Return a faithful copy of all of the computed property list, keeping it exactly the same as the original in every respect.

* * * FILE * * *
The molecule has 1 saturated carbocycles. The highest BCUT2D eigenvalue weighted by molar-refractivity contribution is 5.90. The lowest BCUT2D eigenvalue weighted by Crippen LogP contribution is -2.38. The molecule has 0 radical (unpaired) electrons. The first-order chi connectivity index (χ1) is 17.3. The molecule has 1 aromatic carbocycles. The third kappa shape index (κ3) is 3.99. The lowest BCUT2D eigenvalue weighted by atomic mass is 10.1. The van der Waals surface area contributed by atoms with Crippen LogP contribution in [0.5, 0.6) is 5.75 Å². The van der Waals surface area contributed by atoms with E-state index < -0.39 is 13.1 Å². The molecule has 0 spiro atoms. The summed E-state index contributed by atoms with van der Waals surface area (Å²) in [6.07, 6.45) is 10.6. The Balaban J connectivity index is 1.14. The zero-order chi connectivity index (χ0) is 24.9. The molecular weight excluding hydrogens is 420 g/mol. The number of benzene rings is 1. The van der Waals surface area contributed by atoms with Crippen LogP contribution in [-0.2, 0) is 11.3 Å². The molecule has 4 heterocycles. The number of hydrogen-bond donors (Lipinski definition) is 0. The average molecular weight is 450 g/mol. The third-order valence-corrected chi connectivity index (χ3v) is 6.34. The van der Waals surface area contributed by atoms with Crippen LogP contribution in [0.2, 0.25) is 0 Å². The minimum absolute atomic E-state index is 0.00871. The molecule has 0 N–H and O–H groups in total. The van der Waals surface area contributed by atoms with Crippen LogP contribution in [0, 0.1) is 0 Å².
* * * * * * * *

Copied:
The molecule has 1 saturated carbocycles. The highest BCUT2D eigenvalue weighted by molar-refractivity contribution is 5.90. The lowest BCUT2D eigenvalue weighted by Crippen LogP contribution is -2.38. The molecule has 0 radical (unpaired) electrons. The first-order chi connectivity index (χ1) is 17.3. The molecule has 1 aromatic carbocycles. The third kappa shape index (κ3) is 3.99. The lowest BCUT2D eigenvalue weighted by atomic mass is 10.1. The van der Waals surface area contributed by atoms with Crippen LogP contribution in [0.5, 0.6) is 5.75 Å². The van der Waals surface area contributed by atoms with E-state index < -0.39 is 13.1 Å². The molecule has 0 spiro atoms. The summed E-state index contributed by atoms with van der Waals surface area (Å²) in [6.07, 6.45) is 10.6. The Balaban J connectivity index is 1.14. The zero-order chi connectivity index (χ0) is 24.9. The molecular weight excluding hydrogens is 420 g/mol. The number of benzene rings is 1. The van der Waals surface area contributed by atoms with Crippen LogP contribution in [-0.2, 0) is 11.3 Å². The molecule has 4 heterocycles. The number of hydrogen-bond donors (Lipinski definition) is 0. The average molecular weight is 450 g/mol. The third-order valence-corrected chi connectivity index (χ3v) is 6.34. The van der Waals surface area contributed by atoms with Crippen LogP contribution in [0.2, 0.25) is 0 Å². The minimum absolute atomic E-state index is 0.00871. The molecule has 0 N–H and O–H groups in total. The van der Waals surface area contributed by atoms with Crippen LogP contribution in [0, 0.1) is 0 Å².